If you are applying for your own Fellowship in 2016 I wish you the very best of luck!

Words and ideas really can change the world… after all, what is the use of living if it be not to strive for noble causes and to make this muddled world a better place for those who will live in it after we are gone.

I wish you all a very Merry Christmas and a happy, healthy and successful New Year in 2016.




Improved health and social care for thousands of children in 2015

As 2015 draws to a close I hope this will be helpful as an update on the first year of our partnership between my hospital, the University of Salford and M’Lop Tapang.




Living on a Railway Line has directly resulted in the creation of new policy at the British Medical Association and the BMA have made approaches this week to the Foreign and Commonwealth Office to take some of this even further forwards:


As you may also know, I (and four other Trustees) launched a brand new charity (SicKids) this year which I announced at the end of a speech which I gave at Blenheim Palace earlier this year.


We now have registration with the Charity Commission for England and Wales and this was picked up by the Oldham Chronicle in October:


I’ve undertaken two visits to M’Lop Tapang in 2015 (May & November) and we’ve had monthly Skype meetings with the team which have been going really well. During the last visit to Cambodia in November we started work on writing a M’Lop Tapang guide to commonly encountered paediatric conditions. We’ve also introduced a new Asthma management pathway which is on its way to dramatically improving the health of children living with the respiratory condition who attend M’Lop Tapang’s clinic in Sihanoukville.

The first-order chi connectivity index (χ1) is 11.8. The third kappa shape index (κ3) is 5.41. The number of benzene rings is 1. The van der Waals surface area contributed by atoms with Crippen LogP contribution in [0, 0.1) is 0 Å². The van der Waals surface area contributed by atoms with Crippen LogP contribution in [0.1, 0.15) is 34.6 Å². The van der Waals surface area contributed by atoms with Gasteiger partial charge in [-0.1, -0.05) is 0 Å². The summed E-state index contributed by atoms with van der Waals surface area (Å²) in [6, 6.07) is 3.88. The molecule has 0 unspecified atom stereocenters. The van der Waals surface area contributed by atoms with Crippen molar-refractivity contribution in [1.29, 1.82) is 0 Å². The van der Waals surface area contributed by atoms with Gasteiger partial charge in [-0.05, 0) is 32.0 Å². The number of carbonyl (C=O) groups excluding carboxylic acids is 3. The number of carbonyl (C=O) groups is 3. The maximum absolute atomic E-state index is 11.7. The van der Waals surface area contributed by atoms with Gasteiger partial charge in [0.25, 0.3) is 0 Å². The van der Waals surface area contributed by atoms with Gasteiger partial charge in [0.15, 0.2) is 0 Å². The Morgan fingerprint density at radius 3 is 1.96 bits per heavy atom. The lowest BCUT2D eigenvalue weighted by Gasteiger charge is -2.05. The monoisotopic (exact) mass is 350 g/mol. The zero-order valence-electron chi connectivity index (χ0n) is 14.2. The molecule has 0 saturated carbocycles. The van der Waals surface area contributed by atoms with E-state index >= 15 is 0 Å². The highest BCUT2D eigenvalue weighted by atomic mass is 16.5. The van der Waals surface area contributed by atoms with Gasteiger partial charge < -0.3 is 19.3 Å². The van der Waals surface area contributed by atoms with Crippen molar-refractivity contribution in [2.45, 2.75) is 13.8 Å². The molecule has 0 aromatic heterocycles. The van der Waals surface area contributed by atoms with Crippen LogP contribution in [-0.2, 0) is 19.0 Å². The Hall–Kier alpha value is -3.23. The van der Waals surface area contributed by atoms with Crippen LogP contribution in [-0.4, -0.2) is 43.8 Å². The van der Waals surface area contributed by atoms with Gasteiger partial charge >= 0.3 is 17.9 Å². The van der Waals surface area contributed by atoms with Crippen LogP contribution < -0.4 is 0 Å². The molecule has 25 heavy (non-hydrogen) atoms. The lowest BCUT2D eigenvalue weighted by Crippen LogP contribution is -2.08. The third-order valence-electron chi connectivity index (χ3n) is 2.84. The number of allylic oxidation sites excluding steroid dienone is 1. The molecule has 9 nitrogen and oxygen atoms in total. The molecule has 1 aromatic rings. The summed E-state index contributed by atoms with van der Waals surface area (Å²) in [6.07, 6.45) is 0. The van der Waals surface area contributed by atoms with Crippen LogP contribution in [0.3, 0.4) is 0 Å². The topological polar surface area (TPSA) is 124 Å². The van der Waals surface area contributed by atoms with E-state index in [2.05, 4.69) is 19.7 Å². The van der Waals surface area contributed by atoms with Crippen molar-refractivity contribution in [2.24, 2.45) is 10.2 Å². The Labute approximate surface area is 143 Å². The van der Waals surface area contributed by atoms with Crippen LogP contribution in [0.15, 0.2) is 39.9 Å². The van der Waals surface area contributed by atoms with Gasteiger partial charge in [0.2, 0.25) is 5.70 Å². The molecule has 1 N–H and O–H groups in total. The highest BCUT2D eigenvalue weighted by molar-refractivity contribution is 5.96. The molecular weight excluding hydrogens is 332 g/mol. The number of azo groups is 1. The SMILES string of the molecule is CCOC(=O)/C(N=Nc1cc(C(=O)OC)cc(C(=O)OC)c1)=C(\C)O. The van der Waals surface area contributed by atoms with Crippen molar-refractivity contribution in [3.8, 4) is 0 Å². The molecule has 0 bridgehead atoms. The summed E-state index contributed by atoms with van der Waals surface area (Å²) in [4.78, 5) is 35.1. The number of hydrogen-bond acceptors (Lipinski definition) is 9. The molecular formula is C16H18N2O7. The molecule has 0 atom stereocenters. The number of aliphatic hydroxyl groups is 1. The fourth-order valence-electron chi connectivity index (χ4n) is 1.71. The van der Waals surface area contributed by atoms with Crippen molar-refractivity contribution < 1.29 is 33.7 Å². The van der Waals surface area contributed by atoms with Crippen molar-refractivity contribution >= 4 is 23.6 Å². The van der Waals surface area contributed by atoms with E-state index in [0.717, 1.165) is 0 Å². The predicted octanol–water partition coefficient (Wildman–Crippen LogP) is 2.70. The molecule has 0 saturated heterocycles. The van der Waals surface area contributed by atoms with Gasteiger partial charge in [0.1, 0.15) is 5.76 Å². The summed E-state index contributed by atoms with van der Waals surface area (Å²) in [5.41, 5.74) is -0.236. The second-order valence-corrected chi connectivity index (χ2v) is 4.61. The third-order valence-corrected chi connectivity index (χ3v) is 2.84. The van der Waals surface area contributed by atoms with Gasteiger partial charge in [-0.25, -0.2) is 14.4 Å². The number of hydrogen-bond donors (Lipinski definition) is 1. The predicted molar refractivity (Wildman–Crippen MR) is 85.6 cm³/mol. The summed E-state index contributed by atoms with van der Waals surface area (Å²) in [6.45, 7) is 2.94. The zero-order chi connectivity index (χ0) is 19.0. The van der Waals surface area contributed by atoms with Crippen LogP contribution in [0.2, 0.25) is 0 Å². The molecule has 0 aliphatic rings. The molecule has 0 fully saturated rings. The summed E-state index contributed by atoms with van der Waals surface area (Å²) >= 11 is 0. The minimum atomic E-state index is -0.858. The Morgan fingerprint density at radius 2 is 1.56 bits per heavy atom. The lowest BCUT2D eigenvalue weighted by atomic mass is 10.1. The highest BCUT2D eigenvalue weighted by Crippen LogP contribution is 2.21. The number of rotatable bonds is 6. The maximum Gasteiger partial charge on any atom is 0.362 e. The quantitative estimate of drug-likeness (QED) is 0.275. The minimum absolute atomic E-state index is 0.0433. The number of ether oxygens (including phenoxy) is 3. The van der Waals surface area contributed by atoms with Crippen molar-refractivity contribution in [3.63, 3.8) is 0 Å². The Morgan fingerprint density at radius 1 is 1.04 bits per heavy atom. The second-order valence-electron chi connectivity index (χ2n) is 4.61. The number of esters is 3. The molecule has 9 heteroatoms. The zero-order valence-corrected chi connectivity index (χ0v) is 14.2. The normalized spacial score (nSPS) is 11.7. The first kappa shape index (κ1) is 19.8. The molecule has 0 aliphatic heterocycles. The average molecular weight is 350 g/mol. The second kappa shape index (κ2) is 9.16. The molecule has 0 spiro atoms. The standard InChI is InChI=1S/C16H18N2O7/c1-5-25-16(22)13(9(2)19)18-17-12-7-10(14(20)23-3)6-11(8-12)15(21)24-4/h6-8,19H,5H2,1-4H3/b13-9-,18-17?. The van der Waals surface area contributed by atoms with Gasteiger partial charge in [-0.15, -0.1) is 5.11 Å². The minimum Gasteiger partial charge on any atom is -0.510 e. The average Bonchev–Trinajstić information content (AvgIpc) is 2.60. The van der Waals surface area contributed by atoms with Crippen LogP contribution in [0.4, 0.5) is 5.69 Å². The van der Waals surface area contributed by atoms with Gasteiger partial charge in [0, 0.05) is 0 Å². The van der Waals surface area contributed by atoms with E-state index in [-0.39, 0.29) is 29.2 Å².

Some updates from recent visits are here:


Next year I’ll be at M’Lop Tapang again in May and November and this time will be taking one of SicKids Trustees (self-funding) with me in May (


It would be great to be able to raise enough money to take a small team of health and social care professionals with me during each visit next year to continue the work we’ve started in 2015 – this will require about £1000 per person to cover travel, immigration and accommodation expenses. I’ll keep my fingers and toes crossed that we can somehow raise the necessary money!


2015 has been a superb year for M’Lop Tapang. Over the course of the last year, M’Lop Tapang has:

  • Provided services to more than 5000 children
  • Provided more than 20000 free treatments in the clinic
  • Involved more than 2200 children involved in educational activities
  • Enabled more than 700 children and young people to participate in art & sports
  • Educated more than 1000 community members about child protection
  • Certified more than 150 new ChildSafe members
  • Provided vocational training to over 100 students
  • Had more than 50 street children use the 24 hour drop in facilities
  • Worked with more than 130 drug users in the community
  • Educated more than 1000 children and young people about educational activities
  • Trained more than 70 students at their (delicious) Sandan training restaurant
  • Provided outreach support to more than 3000 children & 1500 families
  • Reintegrated 40 children back to their families from the streets and beaches


M’Lop Tapang have also just been awarded a grant from the British Medical Association to create a new health and social care library in the Health Centre at the main site.

You can also find further updates and photos on Twitter (look for the postings between 11 & 15 November 2015): (@SicKidsUK) (@DrAndrewRowland) (@MLopTapang)


I’m looking forward to another successful year 2016 – I think what we’ve done this year is a good start, really!


Thanks for your support in 2015…